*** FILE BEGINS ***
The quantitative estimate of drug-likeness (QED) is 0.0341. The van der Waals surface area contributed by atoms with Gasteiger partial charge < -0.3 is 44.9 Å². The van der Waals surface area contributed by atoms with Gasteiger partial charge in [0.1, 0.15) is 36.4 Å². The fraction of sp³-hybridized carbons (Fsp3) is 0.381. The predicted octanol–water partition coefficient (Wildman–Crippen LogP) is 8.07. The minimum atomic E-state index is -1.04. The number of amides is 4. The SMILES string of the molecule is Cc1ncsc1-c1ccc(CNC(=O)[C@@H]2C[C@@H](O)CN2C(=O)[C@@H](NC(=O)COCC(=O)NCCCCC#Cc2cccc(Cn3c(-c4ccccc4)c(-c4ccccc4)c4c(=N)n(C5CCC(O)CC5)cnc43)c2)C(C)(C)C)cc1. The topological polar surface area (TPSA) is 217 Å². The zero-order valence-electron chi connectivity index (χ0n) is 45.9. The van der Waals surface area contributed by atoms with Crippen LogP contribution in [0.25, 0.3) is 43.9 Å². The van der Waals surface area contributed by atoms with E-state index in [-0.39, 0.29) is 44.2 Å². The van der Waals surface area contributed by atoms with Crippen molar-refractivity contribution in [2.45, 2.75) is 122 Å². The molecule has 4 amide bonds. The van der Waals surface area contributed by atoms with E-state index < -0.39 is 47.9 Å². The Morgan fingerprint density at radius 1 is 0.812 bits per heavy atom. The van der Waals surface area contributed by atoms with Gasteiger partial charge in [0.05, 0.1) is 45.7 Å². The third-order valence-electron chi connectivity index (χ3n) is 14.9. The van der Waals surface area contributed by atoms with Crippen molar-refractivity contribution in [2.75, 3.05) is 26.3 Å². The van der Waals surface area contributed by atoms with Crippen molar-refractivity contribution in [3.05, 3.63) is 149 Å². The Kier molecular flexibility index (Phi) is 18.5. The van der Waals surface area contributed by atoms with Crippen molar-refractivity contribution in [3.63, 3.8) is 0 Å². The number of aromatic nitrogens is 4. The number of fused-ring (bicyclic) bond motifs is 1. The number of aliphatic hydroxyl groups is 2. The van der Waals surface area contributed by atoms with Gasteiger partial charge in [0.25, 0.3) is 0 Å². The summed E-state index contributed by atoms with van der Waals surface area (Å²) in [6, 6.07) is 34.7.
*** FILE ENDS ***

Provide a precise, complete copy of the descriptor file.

The quantitative estimate of drug-likeness (QED) is 0.0341. The van der Waals surface area contributed by atoms with Gasteiger partial charge < -0.3 is 44.9 Å². The van der Waals surface area contributed by atoms with Gasteiger partial charge in [0.1, 0.15) is 36.4 Å². The fraction of sp³-hybridized carbons (Fsp3) is 0.381. The predicted octanol–water partition coefficient (Wildman–Crippen LogP) is 8.07. The minimum atomic E-state index is -1.04. The number of amides is 4. The SMILES string of the molecule is Cc1ncsc1-c1ccc(CNC(=O)[C@@H]2C[C@@H](O)CN2C(=O)[C@@H](NC(=O)COCC(=O)NCCCCC#Cc2cccc(Cn3c(-c4ccccc4)c(-c4ccccc4)c4c(=N)n(C5CCC(O)CC5)cnc43)c2)C(C)(C)C)cc1. The topological polar surface area (TPSA) is 217 Å². The zero-order valence-electron chi connectivity index (χ0n) is 45.9. The van der Waals surface area contributed by atoms with Crippen LogP contribution in [0.25, 0.3) is 43.9 Å². The van der Waals surface area contributed by atoms with E-state index in [-0.39, 0.29) is 44.2 Å². The van der Waals surface area contributed by atoms with Crippen molar-refractivity contribution in [2.45, 2.75) is 122 Å². The molecule has 4 amide bonds. The van der Waals surface area contributed by atoms with E-state index < -0.39 is 47.9 Å². The Morgan fingerprint density at radius 1 is 0.812 bits per heavy atom. The van der Waals surface area contributed by atoms with Gasteiger partial charge in [0.05, 0.1) is 45.7 Å². The third-order valence-electron chi connectivity index (χ3n) is 14.9. The van der Waals surface area contributed by atoms with Crippen molar-refractivity contribution in [2.75, 3.05) is 26.3 Å². The van der Waals surface area contributed by atoms with Crippen molar-refractivity contribution in [3.05, 3.63) is 149 Å². The Kier molecular flexibility index (Phi) is 18.5. The van der Waals surface area contributed by atoms with Crippen molar-refractivity contribution in [3.63, 3.8) is 0 Å². The number of aromatic nitrogens is 4. The number of fused-ring (bicyclic) bond motifs is 1. The number of aliphatic hydroxyl groups is 2. The van der Waals surface area contributed by atoms with Gasteiger partial charge in [0.25, 0.3) is 0 Å². The summed E-state index contributed by atoms with van der Waals surface area (Å²) in [6, 6.07) is 34.7.